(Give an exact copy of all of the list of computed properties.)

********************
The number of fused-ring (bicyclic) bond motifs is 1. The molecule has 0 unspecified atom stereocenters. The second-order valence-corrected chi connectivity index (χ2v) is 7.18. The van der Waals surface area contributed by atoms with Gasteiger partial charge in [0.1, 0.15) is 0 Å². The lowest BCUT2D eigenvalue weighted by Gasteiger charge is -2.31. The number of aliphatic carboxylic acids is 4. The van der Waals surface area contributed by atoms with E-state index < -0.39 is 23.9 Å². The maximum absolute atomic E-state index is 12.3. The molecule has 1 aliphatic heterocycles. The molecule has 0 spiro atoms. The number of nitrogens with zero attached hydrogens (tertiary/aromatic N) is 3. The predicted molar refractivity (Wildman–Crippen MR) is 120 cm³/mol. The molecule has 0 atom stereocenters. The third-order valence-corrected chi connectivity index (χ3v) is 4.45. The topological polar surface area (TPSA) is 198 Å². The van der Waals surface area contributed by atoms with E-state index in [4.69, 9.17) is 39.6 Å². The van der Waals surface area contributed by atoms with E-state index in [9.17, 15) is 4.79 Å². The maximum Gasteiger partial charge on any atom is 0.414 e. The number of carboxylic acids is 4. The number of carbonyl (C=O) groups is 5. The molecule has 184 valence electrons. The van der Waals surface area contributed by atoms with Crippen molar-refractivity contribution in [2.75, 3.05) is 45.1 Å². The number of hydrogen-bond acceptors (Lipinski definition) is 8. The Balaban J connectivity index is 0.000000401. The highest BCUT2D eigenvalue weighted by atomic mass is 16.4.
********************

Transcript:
The number of fused-ring (bicyclic) bond motifs is 1. The molecule has 0 unspecified atom stereocenters. The second-order valence-corrected chi connectivity index (χ2v) is 7.18. The van der Waals surface area contributed by atoms with Gasteiger partial charge in [0.1, 0.15) is 0 Å². The lowest BCUT2D eigenvalue weighted by Gasteiger charge is -2.31. The number of aliphatic carboxylic acids is 4. The van der Waals surface area contributed by atoms with E-state index < -0.39 is 23.9 Å². The maximum absolute atomic E-state index is 12.3. The molecule has 1 aliphatic heterocycles. The molecule has 0 spiro atoms. The number of nitrogens with zero attached hydrogens (tertiary/aromatic N) is 3. The predicted molar refractivity (Wildman–Crippen MR) is 120 cm³/mol. The molecule has 0 atom stereocenters. The third-order valence-corrected chi connectivity index (χ3v) is 4.45. The topological polar surface area (TPSA) is 198 Å². The van der Waals surface area contributed by atoms with E-state index in [4.69, 9.17) is 39.6 Å². The van der Waals surface area contributed by atoms with E-state index in [9.17, 15) is 4.79 Å². The maximum Gasteiger partial charge on any atom is 0.414 e. The number of carboxylic acids is 4. The number of carbonyl (C=O) groups is 5. The molecule has 184 valence electrons. The van der Waals surface area contributed by atoms with Crippen molar-refractivity contribution in [2.75, 3.05) is 45.1 Å². The number of hydrogen-bond acceptors (Lipinski definition) is 8. The Balaban J connectivity index is 0.000000401. The highest BCUT2D eigenvalue weighted by atomic mass is 16.4.